Washington University senior and Stern Family Civic Scholar Akhil Kesaraju is no stranger to getting involved in his community.
Raised in Lexington, Kentucky, his family often made civic engagement within the South Asian community a major priority.
“Growing up, I followed their example and the example of others in my community, who were doing important civic engagement work, whether it was with voting or specific policy action,” Kesaraju said. In high school, he was involved with his student body council where he helped advocate against teachers’ pension cuts, among other issues.
“The community I grew up in and the high school I went to really instilled in me, I would say, an interest in being involved in some form of governance, and some form of representation and advocacy work.”
As a senior in high school, he was drawn to Washington University partly after hearing about the Civic Scholars Program. The program includes intensive coursework, leadership training, and mentorship to prepare Scholars for a life dedicated to civic and community engagement, and an academic summer award to support a substantial civic project or internship.
Now a senior double majoring in microbiology and anthropology, Kesaraju is continuing to make a difference.
His project, which he started and worked on throughout the fall of his junior year, stemmed from helping immigrant and minority business owners prevent COVID-19 transmission in their businesses. With his background in biology and the partnership of a friend with a strong business background, he created a focus group called Design Health STL to consult businesses during the pandemic.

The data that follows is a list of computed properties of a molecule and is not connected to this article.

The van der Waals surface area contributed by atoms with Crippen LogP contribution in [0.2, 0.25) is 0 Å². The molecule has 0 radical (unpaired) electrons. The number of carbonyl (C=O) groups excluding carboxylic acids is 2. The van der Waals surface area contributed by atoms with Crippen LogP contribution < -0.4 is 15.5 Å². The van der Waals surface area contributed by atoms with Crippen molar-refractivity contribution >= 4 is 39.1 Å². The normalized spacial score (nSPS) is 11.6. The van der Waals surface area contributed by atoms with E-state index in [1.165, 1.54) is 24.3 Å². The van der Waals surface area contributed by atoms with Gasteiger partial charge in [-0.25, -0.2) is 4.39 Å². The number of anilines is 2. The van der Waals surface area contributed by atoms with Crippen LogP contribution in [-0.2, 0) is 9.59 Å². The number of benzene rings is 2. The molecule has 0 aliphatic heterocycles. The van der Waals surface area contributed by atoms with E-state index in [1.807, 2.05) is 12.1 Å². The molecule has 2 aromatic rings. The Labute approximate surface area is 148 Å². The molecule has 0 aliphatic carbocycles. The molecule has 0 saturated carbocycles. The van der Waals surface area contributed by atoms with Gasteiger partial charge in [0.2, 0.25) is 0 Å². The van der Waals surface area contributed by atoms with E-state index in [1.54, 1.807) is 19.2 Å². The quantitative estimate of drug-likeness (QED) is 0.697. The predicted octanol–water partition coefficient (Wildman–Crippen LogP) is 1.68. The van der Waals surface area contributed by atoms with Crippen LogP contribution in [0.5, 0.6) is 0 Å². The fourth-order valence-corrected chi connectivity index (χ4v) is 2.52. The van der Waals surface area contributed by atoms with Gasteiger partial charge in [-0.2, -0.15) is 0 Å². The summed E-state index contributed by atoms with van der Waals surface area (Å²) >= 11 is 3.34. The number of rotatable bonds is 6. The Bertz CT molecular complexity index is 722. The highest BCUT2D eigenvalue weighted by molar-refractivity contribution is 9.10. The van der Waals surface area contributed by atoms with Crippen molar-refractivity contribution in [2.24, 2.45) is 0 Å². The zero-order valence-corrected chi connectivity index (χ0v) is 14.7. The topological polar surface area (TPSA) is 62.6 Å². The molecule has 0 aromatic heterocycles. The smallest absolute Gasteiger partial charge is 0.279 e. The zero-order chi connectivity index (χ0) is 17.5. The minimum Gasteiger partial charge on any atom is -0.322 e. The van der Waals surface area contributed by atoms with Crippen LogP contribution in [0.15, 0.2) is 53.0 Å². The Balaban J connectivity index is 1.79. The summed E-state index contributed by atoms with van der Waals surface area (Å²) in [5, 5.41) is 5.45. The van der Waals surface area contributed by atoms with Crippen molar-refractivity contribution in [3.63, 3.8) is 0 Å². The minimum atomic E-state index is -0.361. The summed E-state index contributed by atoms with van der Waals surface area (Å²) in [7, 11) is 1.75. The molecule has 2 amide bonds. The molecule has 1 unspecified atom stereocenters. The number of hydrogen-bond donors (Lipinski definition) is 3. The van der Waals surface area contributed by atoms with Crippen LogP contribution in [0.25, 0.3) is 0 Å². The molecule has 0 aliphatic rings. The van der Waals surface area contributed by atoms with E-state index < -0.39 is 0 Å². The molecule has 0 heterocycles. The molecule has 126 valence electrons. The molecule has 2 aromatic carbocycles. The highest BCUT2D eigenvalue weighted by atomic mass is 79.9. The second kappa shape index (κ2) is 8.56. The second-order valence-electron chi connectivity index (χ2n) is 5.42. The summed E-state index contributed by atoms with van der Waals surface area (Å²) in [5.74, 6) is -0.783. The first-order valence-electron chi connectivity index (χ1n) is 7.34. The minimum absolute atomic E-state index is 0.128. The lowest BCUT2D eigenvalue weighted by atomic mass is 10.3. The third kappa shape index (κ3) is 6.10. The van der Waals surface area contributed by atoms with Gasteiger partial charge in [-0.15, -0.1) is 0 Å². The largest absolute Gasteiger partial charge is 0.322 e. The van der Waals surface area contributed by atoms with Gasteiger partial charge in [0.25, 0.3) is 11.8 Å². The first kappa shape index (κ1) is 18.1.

Some of his efforts included working to develop cost-effective strategies for increasing ventilation or improving sanitation in the businesses. Through the project, he has also started working with the International Institute of St. Louis.
Kesaraju credits being a part of Civic Scholars with impacting his WashU experience.
“It’s given me a fantastic community of friends and people who are also passionate about different civically-involved things.”
He specifically values the mentorship component of the program and the conversations with Gephardt professional staff and his fellow Civic Scholars. “They’ve made me reevaluate how I think about a lot of issues.”
At WashU, Kesaraju is also involved in student organizations such as GlobeMed and Welcome Neighbor STL. He plans to pursue medicine in the future, and his involvement in civic engagement over the years has gone hand-in-hand with his passion for community health and ensuring that medical providers work as “community partners.”
He encourages other WashU students to get more involved with the St. Louis community.
“I feel like it’s just taking that step to email [organizations] and to do research about it. And talk to people who are older, and you can talk to the Gephardt Institute and other organizations on campus that do work off-campus.”